Of the thesis entitled: Render Authenticity
“When we build, let us think that we build forever. Let it not be for present delight nor for our use alone. Let it be such work as our descendants will look upon with praise and thanksgiving in their hearts.”
Shakhari Bazar in Old Dhaka, Bangladesh, was one of the first streets to be built in the region of South Asia, using the river network as major transportation route and home to invaluable artisans in the 17th century. It is a sanctuary to a very specific ethnic group, and the only known home to some craftsmen. Therefore, this street is a rich treasure of both tangible heritage and ‘intangible heritage’. Unfortunately, the survival of these crafts is under threat, as the artisans seem to be changing their livelihood due to disconnected cultural ecology.
With the help of its artisan inhabits, Old Dhaka has been an area with buildings of architectural beauty as well as historical, religious and cultural significance since 1608. “They are eloquent testimony to the history, culture and tradition. These buildings are ‘images’ of the past with which people still identify Old Dhaka”. But sadly, most of these historical buildings are either diminishing through ignorant renovations or collapsing due to neglect, resulting in hazardous living conditions for the unique artisans and migrants. If these present conditions persist, it will not be long until many of these structures, along with the intangible heritages they house, are lost forever.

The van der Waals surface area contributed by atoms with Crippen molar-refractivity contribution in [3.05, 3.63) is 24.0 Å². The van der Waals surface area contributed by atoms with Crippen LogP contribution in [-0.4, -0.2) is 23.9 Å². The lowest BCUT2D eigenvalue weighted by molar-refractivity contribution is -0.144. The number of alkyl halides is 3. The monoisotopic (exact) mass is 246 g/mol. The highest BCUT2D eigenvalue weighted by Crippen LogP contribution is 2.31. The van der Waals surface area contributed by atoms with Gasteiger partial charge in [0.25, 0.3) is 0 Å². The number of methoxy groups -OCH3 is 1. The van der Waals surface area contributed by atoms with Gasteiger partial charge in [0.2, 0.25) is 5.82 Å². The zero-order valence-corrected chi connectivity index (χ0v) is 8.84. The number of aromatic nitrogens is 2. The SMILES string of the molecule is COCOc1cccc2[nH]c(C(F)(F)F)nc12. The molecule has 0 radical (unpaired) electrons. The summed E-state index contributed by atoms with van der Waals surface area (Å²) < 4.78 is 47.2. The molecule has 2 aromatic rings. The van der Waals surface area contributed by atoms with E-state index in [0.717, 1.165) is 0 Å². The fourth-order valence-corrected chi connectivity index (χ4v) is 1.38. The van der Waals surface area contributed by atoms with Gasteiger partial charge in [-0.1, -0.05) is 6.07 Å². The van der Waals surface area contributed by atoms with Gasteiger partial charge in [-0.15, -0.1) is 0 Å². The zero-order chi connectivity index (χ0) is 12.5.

Comprehensive research has led me to propose multi-disciplinary schematic strategies of spatial interventions that aim to rationalize the decentralized elements of craftsmanship through formalized institutionalization thereby encouraging dialogue, as well as additional schematic strategies that could authentically restore heritage structures and promote inclusion of the locals and artisans of Shakhari Bazar. To establish a sustainable educated restoration of the tangible and intangible heritages of Shakhari Bazar, and maintain the integrity of the live heritages they house, it is essential to pursue both these strategies simultaneously. This thesis proposes to promote a healthy and informed dialogue between the formal bodies and informal systems of Shakhari Bazar to attain a common goal of sustainable micro economy that refuses to accept uniformity and the disappearance of memory.
The examining committee is as follows:
John McMinn, University of Waterloo
Dr. Luna Khirfan, School of Planning University of Waterloo
The committee has been approved as authorized by the Graduate Studies Committee.
The Defence Examination will take place:
Tuesday September 15, 2015
BRIDGE Centre for Architecture + Design – 35/37 Main Street
A copy of the thesis is available for perusal in ARC 2106A.
35/37 Main Street
Cambridge, ON N1R 1V6